Orthotic Services

Understanding Orthotics

Orthotics is a medical specialty that focuses on the design and application of orthoses. An orthosis (plural: orthoses) is “an externally applied device used to modify the structural and functional characteristics of the neuromuscular and skeletal system“. An orthotist is the primary medical clinician responsible for the prescription, manufacture and management of orthoses. An orthosis may be used to:

spina bifida or cerebral palsy, or have experienced a spinal cord injury or stroke. Equally, orthoses are sometimes used prophylactically or to optimise performance in sport.

  • Control, guide, limit and/or immobilize an extremity, joint or body segment for a particular reason
  • Restrict movement in a given direction
  • Assist movement generally
  • Reduce weight bearing forces for a particular purpose
  • Aid rehabilitation from fractures after the removal of a cast
  • Otherwise correct the shape and/or function of the body, to provide easier movement capability or reduce pain

Orthotics combines knowledge of anatomy and physiology, pathophysiology, biomechanics and engineering. Patients who benefit from an orthosis may have a condition such as spina bifida or cerebral palsy, or have experienced a spinal cord injury or stroke. Equally, orthoses are sometimes used prophylactically or to optimise performance in sport.

Lower Limb Orthotics

A lower-limb orthosis is an external device applied to a lower-body segment to improve function by controlling motion, providing support through stabilizing gait, reducing pain through transferring load to another area, correcting flexible deformities, and preventing progression of fixed deformities. 

 

Types of Lower Limb Orthoses

  • Innersoles (Custom/ Prefabricated)
  • Foot Orthosis (FO)
  • Supra Malleolar Orthosis (SMO)
  • Ankle Foot Orthosis (AFO)
  • Knee Orthosis (KO)
  • Knee Ankle Foot Orthosis (KAFO)
  • Hip Orthosis (HO)
  • Hip Knee Ankle Foot Orthosis (HKAFO)

Upper Limb Orthotics

 Upper-limb (or upper extremity) orthoses are mechanical or electromechanical devices applied externally to the arm or segments thereof in order to restore or improve function, or structural characteristics of the arm segments encumbered by the device. In general, musculoskeletal problems that may be alleviated by the use of upper limb orthoses include those resulting from trauma or disease (arthritis for example). They may also be beneficial in aiding individuals who have suffered a neurological impairment such as stroke, spinal cord injury, or peripheral neuropathy.

 

Types of Upper Limb Orthoses

  • Upper-limb orthoses
  • Clavicular orthoses
  • Shoulder orthoses
  • Arm orthoses
  • Functional arm orthoses
  • Elbow orthoses
  • Forearm-wrist orthoses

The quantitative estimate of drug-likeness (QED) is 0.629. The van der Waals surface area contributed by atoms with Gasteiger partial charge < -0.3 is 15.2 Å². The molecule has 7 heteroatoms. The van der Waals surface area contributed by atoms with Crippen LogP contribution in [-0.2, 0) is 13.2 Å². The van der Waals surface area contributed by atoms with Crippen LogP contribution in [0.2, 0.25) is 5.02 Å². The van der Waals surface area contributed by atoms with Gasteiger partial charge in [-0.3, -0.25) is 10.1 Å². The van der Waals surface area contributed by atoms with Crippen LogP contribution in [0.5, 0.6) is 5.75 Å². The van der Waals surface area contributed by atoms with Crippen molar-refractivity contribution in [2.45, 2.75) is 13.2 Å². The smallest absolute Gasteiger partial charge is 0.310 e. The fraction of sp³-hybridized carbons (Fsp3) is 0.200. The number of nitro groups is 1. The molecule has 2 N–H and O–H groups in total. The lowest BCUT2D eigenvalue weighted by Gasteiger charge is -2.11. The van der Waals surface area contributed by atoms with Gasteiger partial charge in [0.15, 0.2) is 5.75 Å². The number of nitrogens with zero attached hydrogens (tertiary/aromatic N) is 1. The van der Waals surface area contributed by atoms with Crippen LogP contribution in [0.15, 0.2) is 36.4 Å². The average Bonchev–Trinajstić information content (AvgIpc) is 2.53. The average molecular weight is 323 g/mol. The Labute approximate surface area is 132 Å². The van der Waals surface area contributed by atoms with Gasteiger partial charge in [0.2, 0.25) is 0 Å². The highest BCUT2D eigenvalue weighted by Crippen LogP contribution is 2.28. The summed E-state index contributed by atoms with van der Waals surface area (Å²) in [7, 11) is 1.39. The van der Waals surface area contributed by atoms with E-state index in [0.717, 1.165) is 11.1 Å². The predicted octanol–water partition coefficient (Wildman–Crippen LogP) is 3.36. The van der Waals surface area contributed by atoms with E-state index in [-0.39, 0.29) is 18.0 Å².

• Forearm-wrist-thumb orthoses
  • Forearm-wrist-hand orthoses
  • Hand orthoses
  • Upper-extremity orthoses (with special functions)
  • Crancial Bracing (Cranial Remolding/ Protective Bracing)

Spinal Bracing

Spinal bracing utilizes these primary objectives:

 

  • Controlling back pain by limiting motion and unloading discs, vertebrae and other spinal structures by compressing the abdomen.
  • Stabilizing weak or injured structures by immobilizing the spine.
  • Providing three-point force systems to provide correction or prevent progression of a deformity.

The segment of the body that is being controlled generally classifies spinal bracing terminology.

 

  • Sacroiliac (SIO)
  • Lumbosacral (LSO)
  • Thoracolumbosacral (TLSO)
  • Cervicothoracolumbosacral (CTLSO)
  • Cervicothoracic (CTO) orthoses. Control is described in terms of spinal flexion, extension, rotation and lateral bending.
  • Cervical (CO)

Spinal orthoses are categorized as flexible, rigid or semi-rigid.

 

Flexible orthoses or corsets are prescribed for relief of low back pain associated with degenerative disc disorders, trauma, or postural deformities. Corsets are typically made of cotton and nylon materials. Corsets are used to de-weight spinal structures by increasing abdominal compression. Rigid stays and inserts can be added to restrict motion and act as a postural reminder. Most corsets are pre-fabricated and custom fit and modified to the patient’s specific needs.

 

Rigid orthoses are commonly custom fabricated and provide the most support to the area being treated. A body jacket or TLSO controls motion in all planes. Depending on the goals of the TLSO, design can be modified accordingly. A two piece front and back design is commonly used post operatively for ease of application while a front or back opening single piece design is commonly utilized when treating scoliosis. Velcro™ straps are most commonly used to fasten the closure on all orthoses today.

 

When indicated, orthotic management of the spine can be very successful. When orthotic care is needed, it is important that the health care professional providing these services is properly credentialed.

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